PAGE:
Less is more for speedy winger
Niagara IceDogs forward Matthew Philip. Photo by: OHL IMAGES
The shortest distance between two points is a straight line, but it’s also the key to success for Matthew Philip.
The Niagara IceDogs forward is one of the smoothest and fastest skaters on the team, but it’s how he uses that talent that can be the difference between a mediocre effort and an impactful game.
Philip got off to a slow start this season, but over the last couple of months has turned his game up a notch.
Niagara head coach Billy Burke has a simple explanation for Philip’s increased production.
“The big turnaround for him was when he starting being less swingy and (skating) more in a straight line,” Burke said. “He’s a great skater with big speed.”
The IceDogs also shifted Philip from centre to the wing which allows him to use his speed down the boards.
“He’s one of our best forwards at utilizing chip and chase,” Burke added. “If he feels any type of pressure in the neutral zone he’ll chip it off the walls and go get it. He’s able to generate some offence through that. He’s stopping more in front of the offensive net and he’s gotten a lot more simple.
“He’s playing on the inside, he’s using his assists and going to the net more. His battle level has risen and he’s getting rewarded for his hard work.”
Philip doesn’t feel his game has changed that much from the start of the season, although his production has increased.
“At the start of the season, I had a slow couple of games and then I talked with the coaches and my teammates helped me out,” the 18-year-old London native said. “I’m just trying to push myself to get better every game, really.
“It’s been coming. I’ve not done anything special.”
Philip, who was drafted in the ninth round of the 2015 OHL Priority Selection, spent his first season of junior hockey at the junior B level with Lambton Shores and St.Marys before joining the IceDogs as a 17-year-old rookie last season. With 13 goals and 29 points so far he has already exceeded his production from last year and could crack the 20-goal barrier.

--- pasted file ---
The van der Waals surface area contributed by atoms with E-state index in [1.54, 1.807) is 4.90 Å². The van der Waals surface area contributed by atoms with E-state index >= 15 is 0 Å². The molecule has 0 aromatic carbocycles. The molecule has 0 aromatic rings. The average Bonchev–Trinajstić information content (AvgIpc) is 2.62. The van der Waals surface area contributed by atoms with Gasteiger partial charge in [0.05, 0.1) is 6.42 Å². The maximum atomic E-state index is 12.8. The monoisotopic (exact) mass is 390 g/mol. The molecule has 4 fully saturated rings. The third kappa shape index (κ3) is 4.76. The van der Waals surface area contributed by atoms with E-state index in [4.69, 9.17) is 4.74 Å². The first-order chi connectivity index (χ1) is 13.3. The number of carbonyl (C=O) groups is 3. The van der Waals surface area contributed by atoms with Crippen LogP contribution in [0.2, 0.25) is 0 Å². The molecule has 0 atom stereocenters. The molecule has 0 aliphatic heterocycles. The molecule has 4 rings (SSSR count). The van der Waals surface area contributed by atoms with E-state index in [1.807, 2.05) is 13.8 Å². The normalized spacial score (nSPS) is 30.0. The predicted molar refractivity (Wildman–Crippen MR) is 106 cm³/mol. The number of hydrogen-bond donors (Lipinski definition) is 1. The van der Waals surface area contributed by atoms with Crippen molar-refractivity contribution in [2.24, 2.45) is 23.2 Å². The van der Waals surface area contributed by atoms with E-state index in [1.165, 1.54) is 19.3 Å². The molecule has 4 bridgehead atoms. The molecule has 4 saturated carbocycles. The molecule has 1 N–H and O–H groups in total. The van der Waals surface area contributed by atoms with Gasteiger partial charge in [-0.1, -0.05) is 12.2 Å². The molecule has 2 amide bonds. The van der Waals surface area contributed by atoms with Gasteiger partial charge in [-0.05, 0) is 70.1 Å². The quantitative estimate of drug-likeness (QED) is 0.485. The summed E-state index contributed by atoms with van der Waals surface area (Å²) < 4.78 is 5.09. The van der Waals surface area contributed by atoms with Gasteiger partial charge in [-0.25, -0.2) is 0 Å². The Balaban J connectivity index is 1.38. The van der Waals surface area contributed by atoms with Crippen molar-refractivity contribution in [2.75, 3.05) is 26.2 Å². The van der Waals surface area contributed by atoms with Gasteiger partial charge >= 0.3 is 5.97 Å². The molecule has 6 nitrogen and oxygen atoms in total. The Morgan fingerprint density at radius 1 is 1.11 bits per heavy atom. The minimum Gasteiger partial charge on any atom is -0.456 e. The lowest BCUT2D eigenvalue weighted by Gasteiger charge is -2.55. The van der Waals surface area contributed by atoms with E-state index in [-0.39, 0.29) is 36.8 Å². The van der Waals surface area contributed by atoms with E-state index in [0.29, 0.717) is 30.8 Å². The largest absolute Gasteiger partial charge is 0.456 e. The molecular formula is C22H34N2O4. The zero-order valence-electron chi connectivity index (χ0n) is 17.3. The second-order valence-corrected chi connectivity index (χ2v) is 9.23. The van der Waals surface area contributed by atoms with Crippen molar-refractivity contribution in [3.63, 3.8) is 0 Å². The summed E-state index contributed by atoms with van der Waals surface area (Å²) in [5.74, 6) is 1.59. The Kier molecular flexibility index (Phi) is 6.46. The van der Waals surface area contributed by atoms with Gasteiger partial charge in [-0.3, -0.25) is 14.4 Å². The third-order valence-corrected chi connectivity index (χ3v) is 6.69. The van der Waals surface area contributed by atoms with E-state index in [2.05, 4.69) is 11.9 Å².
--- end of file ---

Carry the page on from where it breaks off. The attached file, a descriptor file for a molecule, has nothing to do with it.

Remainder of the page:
“He definitely has the ability to score some goals for us,” Burke said. “He has a great shot and good hands around the net. You definitely need that to take the pressure off (the leading scorers) and get a complementary guys beneath them. It provides a great balance for us. He’s scored some big goals for us over the last couple of months.”
Philip admits scoring goals is no easy task at the OHL level.
“I don’t think I’ve had one clear-shot goal all season,” he said. “They’re all in front of the net and you really have to battle for those goals. Obviously the natural goal scorers can get some nice goals, but even them, they are on the ice practising every day working on their shot just to try and get better.”
Philip has marvelled at newcomer Sam Miletic, who has sniped almost at will since being picked up from the London Knights at the trade deadline.
“We were doing OK, but that extra goal scoring to give us the lead or whatever has really helped us a lot. When we found out we all thought this was it, we’re taking the next step. We all looked each other and said it was time to buy in.”
The IceDogs sit in first place in the Central division with a 26-14-2-3 mark, two points up on the Barrie Colts. They are coming off a productive weekend which saw them take five of a possible six points.
Philip loves the atmosphere that comes with the expectation of winning.
“It’s a lot more fun,” he said. Winning is exciting. The fans in St. Catharines, if you’re losing they let you know, but if you’re winning they are behind us all the way.
“It was awesome last year to make it in the playoffs but now we’re in first and we have a chance to stay there and move far into the playoffs. It’s exciting going to the rink every day.”
The IceDogs are in Oshawa Friday, Kingston Saturday and Kitchener next Tuesday before returning home next Thursday to face the high-powered Sault Ste. Marie Greyhounds. A tough stretch of game to be sure, and Burke said the coaching staff is mindful of the team playing so many road games.
“You definitely need to monitor some things. One thing we’ve done this year that’s been different from the past is more days off for the players,” he said.
The idea came at the suggestion of associate coach Ted Dent, who has coached at the American League level.
“There is the grind of the season and it’s no different than our league,” Burke said. “So far, we’ve been finding if we can give the guys extra days off here and there it’s paying off. They’re more energetic and we can keep our energy levels up.”